ruin the morale of our people through
the public schools. Such means must
be fought with an iron hand. If there
is anything of especial value in the
German language It can be translated
into English. As a war measure,
however, the dropping of German
from Universities curriculum should
be approved of."
U. S. NAVAL RESERVE IN
NEED OF FIFTY MORE MEN
Fifty students are wanted immedi-
ately in the United States naval re-
serves, according to Charles F. Lam-
bert, ex-'19, who returned from De-
troit last night to secure more re-
cruits. The men will take physical
examinations any time during the re-
mainder of the week and the first part
of next week. They will then be in-
ducted immediately into the service

and placed with the other 21 students
already training on patrol boats op-
erating near Detroit.
"Men are wanted who are well quali-.
fied physically, mentally, and mor-
ally," said Charles Lambert last night.
"The navy offers a wonderful oppor-
tunity. It is the highest and best
branch of the. service a man can join."
All students who are interested can
obtain further information by calling
131 up at noon today. After that
time they are-requested to see Robert
Grindley, '21.

Ordnance Man Dies of Lung Diesase
Charles Wood, a student in the ord-
nance course, died during the spring
vacation of empymia, a disease of
the lungs developing from pneumonia
or grippe. It was thought that be-
cause there has been so much grippe
in the University this spring that
more of this disease would result. Dr.
J. A. Wessinger, health officer, said
last night, however, that this disease
developed mostly in places of close
association. There is much of it at
Camp Custer.
ATHLETIC POINTS GIVEN FOR
WOMEN'S WILITARY MARCHING
At the last meeting of the Women's
Athletic association, the - members
voted that one athletic point would
be given to those who were in the elec-
tive military marching class and the
advanced aesthetic dancing class as
a reward for their excellent. work in
the gymnastic demonstration which
was held before the Michigan State
Schoolmasters Club in March. One
honor point will also be given to those
who enter the spring tennis tourna-
ment. Anyone can enter as a contes-
tant in the tournament. Many inex-
perienced players are expected in the
contest.

Orpheum-Alma
"The Answer,"'
"Caught with the

"Miss Hobbs," Comedy Club
play, at the Majestic.
Wuerth - George Beban in'
"Jules of the Strong Heart."'
Also Keystone Comedy "Wrong-
ed by a Mistake."

IN DETROF
101 Washington

TODAY

Nights: -
25c to $2.00 RQ
200 Orchestra
seats $1.50 DETROIT
Oliver Morosco wil
"THE BRA
By and With MAUD
225 E. Liberty, Pt
GOODHEW FLO

*
*
*
*
*
*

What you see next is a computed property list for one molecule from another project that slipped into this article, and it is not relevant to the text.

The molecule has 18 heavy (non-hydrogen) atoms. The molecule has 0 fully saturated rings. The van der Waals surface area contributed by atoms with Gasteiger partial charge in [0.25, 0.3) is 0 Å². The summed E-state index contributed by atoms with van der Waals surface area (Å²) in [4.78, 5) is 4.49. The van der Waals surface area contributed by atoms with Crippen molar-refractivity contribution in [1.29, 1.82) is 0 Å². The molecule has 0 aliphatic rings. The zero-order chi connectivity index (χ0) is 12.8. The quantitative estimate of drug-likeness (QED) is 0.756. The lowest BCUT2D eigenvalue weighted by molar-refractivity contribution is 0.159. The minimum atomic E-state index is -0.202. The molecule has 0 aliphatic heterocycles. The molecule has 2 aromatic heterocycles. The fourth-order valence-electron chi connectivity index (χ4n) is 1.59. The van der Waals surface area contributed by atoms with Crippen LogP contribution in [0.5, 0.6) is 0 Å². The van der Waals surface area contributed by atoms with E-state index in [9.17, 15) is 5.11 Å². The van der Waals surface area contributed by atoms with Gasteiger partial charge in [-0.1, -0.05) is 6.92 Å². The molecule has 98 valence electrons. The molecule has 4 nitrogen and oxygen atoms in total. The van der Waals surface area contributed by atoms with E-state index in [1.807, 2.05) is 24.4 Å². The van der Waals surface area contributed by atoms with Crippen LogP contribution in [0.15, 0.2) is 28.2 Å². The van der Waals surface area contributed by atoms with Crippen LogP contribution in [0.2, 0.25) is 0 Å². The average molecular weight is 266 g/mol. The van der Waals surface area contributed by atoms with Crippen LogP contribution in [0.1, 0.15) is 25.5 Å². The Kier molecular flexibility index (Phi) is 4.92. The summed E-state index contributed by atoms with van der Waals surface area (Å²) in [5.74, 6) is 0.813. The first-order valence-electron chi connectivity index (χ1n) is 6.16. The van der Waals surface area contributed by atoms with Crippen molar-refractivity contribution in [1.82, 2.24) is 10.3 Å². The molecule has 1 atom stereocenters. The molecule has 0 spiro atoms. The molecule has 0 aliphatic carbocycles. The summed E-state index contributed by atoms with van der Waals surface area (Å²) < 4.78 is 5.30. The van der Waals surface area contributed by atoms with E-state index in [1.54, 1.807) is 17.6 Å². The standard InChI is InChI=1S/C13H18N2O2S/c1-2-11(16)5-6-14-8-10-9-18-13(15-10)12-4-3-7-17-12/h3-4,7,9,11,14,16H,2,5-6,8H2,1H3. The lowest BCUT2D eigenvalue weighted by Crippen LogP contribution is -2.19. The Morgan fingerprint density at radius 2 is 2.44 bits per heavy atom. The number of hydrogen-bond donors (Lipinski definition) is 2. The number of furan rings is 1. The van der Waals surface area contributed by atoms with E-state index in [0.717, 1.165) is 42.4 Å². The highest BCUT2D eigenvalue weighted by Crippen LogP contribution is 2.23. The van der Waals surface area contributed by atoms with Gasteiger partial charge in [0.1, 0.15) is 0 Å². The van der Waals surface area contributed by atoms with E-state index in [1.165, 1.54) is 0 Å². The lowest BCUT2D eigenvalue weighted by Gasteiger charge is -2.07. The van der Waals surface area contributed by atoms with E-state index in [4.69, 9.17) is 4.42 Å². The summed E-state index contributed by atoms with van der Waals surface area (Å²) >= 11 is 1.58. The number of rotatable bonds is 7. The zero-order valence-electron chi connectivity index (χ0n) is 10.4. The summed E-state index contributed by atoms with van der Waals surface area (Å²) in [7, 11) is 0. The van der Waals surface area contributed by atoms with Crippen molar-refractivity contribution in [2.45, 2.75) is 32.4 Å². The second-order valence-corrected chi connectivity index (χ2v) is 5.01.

.*
*
*
*
*
*
*y
*I
x=
x:
x:
x:

Realize
when you buy
quality you al
a little more-
time between
is what make
an economy.
Think This '
The wealthy a
ly ones who c
tobuiv "chea

Reubens in
Also Comedy,
Goods."

Arcade - Mabel Normand in
"The Floor Below." Also Christie
Comedy, "One Good Turn."

I*

Alfred J.'

NICE
ARC.

ter U '-TsCO.Tile t
is, they are better
dressed because we
cater to them.
Another Truth-
The style of a sho
will ,jst as long as th
shoe looks good. That's
why quality shoes re
main stylish-their ap
pearance lasts.

Flowers
Plants
Ferns

:, ..

social

play at

R National League
Chicago, 6; St. Louis, 4.
Pittsburgh, 6; Cincinnati, 7.
Brooklyn-New York game
poned, wet grounds.
Boston-Philadelphia game
noned, rain.

post-
post-

Hospital Notes

ets

baseball

K tomorrow
gymnasium.
'oreseen car-
uting, sehe-
been indefi-

Alton Corey, '21M, has 'been sent to
the Contagious hospital to be' treated
for diphtheria.
Ethyn Mullarky, grad., is at the Un-
iversity hospital, ill with pneumonia.-
Two hundred machinists are being
vaccinated at the health service this
week.
Cases of influenza are decreasing
amongthe student body according to
health service reports. Only a few
cases were treated during the spring
recess. Other contagion is also de-
creasing.
There Is always an opportunity to
increase your business through Daily
tdvertising. Try it.-Adv.

ARCAD E
SHOWS AT 3:oo, 6:30, s:oo, 9:30
rxc Unless Otherwise Specified.
Thur-Fri-i8-g-Mabel Normand in "The
Floor Below" and Christie Comedy,
"One Good Turn." soc.
Sa t2zoConsance Talnadge in "The
Honeymoon" (Ret.) and Cartoon,
"The Mysterious Yarn."
Mion-22-Francis X. Bushman and Bev-
erly Bayne in "The Brass Check" and
Drew Comedy, "Before and After
Tcaking."
--v
MAJESTIC
T H E A T R E
FOUR DAYS STARTING
TUESDAY, APRIL 23
"THE
KAISER
THE BEAST OF BERLIN"
which all good American's
should see.
Shows-3:00, 7:00, 8:30-Shows
25e - Including Tax - 25c

Thur-Fri 8.1G-
Tu-r-iS1--G"Jules of the Stron
Keystone Comedy,
Mistake."
Sat-2o--William Rus:
night Trail." Wee:
edy, "The Flirt."
Stun-Mon-1-2I -22-W,

Orpheum T
Matinees-2:00,
Evenings-6 :3, 8:
Phone-i16o-
Prices:
Mat. roc; Eve. 15c; C
No Tax
BOOKINGS FOR
Thur-Fri--i 9- Alma
"The Answer." Al
"Caught With the Good
Sat-2o--ranlc Keenan
Dice." Also Weekly a
Sun-Mon-222-z-Bessie
"Madam Who," in 7 P
Tu s-z3-Mlary Pickford
Sunnybrook Farm."
Eye," No. 7. ret.)
Wed-z,-Pauine* Frede'
ble Crossed."' Also"
No. 7. (Ret. )

Even
Prices:-

w

ueste to pnone
loy. Inportant.
nities for rota
Read thwi

W H T N EY THE
SATURDAY APRIL 20 Mat.i

THE COMEDYUCLUB
(in thirty-fourth year).
PRESENTS
Jerome K. Jerome's Big Farce

-- - ,,
_ . ,,
1'' \
h'- 1 Y aSM¢
e e j _ _ yss
s .

Kaw Co Erlangerar
TResent

obbs

TONIGHT

ggest Production ot the year
AN ALL STAR CAST
Under direction of W. Townsend

No Price Fixing for U. S. Says Hoover
Pittsburg, April 1&. - Herbert
Hoover ,federal food administrator,
declared at the annual banquet of the
Pittsburg press club here tonight that
the government had so far developed
no principleof price fixing as a broad
economid policy. " We are dealing
*ith cnditions and not thearies"
said Mr. Hoover.
A want as ID the Daily will sell
your property.-Adv.
A"wayp--Daily Service--Always.

, I
ba£sed an
Prices: Mat. 25-50

TIC THEATRE
8:15 P. M.

ADMISSION
50c

CAT

ST

S